Assem and his brother are former air force pilots, a group frequently targeted by Iranian-linked Shia groups seeking revenge for the damage done by Iraqi bombers in the Iran-Iraq War almost two decades ago.
      Sausan began the lessons three months ago after hearing of a raid in Mansour, close to their home in west Baghdad. “Gunmen in Iraqi security forces uniforms stormed a company and asked the two guards to name all 12 imams. One of them failed and he was shot dead,” she said.
      The teaching is not straightforward, and the doctrinal differences are often profound. Sunnis and Shias split soon after the death of the Prophet Muhammad, Sunnis believing that the Prophet’s companions should lead the community, Shia’s favouring a bloodline through his son-in-law Ali and grandson Hussein.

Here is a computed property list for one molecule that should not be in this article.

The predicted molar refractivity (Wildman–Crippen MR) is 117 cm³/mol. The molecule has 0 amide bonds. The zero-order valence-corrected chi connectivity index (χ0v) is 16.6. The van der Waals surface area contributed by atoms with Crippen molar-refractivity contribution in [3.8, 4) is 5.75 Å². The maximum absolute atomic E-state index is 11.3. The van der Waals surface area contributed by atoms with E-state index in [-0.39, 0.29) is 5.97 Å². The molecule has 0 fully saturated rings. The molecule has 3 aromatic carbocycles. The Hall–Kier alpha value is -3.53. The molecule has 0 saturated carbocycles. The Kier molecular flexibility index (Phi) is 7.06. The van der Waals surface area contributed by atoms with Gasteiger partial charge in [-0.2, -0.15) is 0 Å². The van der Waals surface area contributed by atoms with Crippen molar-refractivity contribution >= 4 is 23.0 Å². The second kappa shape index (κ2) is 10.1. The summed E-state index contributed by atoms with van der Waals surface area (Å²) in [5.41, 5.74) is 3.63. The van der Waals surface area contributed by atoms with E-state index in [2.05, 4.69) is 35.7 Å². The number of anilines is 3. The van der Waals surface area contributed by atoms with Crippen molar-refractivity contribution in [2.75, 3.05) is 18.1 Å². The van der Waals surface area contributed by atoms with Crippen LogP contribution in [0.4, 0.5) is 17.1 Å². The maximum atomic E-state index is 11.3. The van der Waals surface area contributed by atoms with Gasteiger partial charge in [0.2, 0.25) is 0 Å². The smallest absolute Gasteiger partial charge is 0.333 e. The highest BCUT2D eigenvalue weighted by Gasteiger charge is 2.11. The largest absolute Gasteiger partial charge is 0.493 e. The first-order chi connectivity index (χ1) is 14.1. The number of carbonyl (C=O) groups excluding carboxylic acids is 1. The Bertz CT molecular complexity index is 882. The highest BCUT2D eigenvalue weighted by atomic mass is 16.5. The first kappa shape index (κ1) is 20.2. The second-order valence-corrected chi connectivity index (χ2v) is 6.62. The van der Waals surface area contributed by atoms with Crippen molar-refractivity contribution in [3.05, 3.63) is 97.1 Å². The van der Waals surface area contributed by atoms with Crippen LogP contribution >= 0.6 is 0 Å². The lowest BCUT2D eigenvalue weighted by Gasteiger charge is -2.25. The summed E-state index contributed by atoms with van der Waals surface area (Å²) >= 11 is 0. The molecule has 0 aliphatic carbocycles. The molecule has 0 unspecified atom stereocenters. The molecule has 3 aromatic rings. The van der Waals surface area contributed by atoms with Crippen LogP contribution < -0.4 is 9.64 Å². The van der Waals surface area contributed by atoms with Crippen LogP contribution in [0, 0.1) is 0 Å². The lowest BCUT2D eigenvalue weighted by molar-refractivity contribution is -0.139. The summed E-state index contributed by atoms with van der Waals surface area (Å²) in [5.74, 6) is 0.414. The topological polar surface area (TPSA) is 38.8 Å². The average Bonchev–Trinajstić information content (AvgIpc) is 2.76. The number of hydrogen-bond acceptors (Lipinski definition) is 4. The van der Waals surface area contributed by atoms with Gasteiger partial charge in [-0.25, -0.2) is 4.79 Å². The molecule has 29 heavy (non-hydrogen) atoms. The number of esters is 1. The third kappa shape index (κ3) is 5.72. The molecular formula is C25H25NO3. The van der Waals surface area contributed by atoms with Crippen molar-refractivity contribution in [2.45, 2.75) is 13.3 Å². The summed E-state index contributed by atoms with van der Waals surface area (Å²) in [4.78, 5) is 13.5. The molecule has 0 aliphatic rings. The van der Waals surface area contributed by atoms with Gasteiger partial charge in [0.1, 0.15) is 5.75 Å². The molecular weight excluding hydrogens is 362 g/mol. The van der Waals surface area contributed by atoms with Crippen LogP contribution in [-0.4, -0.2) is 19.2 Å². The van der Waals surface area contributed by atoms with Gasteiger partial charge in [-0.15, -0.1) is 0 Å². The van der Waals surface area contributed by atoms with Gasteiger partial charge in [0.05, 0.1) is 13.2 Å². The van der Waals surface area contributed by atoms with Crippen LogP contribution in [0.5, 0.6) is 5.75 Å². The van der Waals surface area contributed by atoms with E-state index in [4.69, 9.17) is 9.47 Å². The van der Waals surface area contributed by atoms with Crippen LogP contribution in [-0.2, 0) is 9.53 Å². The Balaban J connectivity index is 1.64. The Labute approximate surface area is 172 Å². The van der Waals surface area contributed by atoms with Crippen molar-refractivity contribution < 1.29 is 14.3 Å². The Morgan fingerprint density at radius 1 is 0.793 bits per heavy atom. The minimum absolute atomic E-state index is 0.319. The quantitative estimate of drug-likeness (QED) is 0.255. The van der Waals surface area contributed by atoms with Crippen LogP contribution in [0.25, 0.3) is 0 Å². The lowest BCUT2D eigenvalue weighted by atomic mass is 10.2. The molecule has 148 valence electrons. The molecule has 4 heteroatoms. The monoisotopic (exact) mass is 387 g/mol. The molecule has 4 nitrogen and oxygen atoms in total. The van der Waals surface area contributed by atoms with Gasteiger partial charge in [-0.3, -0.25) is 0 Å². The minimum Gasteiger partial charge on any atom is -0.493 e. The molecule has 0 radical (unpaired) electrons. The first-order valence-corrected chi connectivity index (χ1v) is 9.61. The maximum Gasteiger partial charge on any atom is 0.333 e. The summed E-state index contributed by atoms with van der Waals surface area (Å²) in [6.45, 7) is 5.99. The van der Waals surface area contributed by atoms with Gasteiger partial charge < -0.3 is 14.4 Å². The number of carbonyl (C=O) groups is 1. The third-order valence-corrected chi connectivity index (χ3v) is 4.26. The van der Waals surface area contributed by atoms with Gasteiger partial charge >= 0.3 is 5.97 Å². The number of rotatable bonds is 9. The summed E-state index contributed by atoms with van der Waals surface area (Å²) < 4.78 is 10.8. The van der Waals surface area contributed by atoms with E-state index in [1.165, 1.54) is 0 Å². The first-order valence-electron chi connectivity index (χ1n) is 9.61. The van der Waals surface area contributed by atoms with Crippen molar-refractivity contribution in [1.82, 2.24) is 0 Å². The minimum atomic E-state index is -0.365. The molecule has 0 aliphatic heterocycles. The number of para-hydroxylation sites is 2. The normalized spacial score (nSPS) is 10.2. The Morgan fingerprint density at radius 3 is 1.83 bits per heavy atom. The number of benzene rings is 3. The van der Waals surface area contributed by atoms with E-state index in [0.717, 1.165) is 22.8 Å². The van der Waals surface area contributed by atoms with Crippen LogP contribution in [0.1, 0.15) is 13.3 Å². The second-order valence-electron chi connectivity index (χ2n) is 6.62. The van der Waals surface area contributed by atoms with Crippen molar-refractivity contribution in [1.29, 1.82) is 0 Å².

One day when Sausan was instructing Assem on the 12 imams, Assem’s brother and business partner walked in. “He was laughing and boasted that he already knew the names of five of the imams,” Sausan said. “I was surprised and asked him to name them — all five were the nicknames of the same imam. I laughed for a while, then told him to join the class.”
      Assem has taken down the pictures of himself in his pilot’s uniforms and put up tapestry hangings of imams Ali and Hussein in his living room. In general, Sunnis frown at the display of human images as idolatry, but Assem, a middle-class Iraqi, has no strong feelings on the issue. “I feel very grateful to my wife and am lucky to have her,” Assem said. “I have lots of Sunni friends trying to do the same thing but they need someone they can really trust to teach them these things.”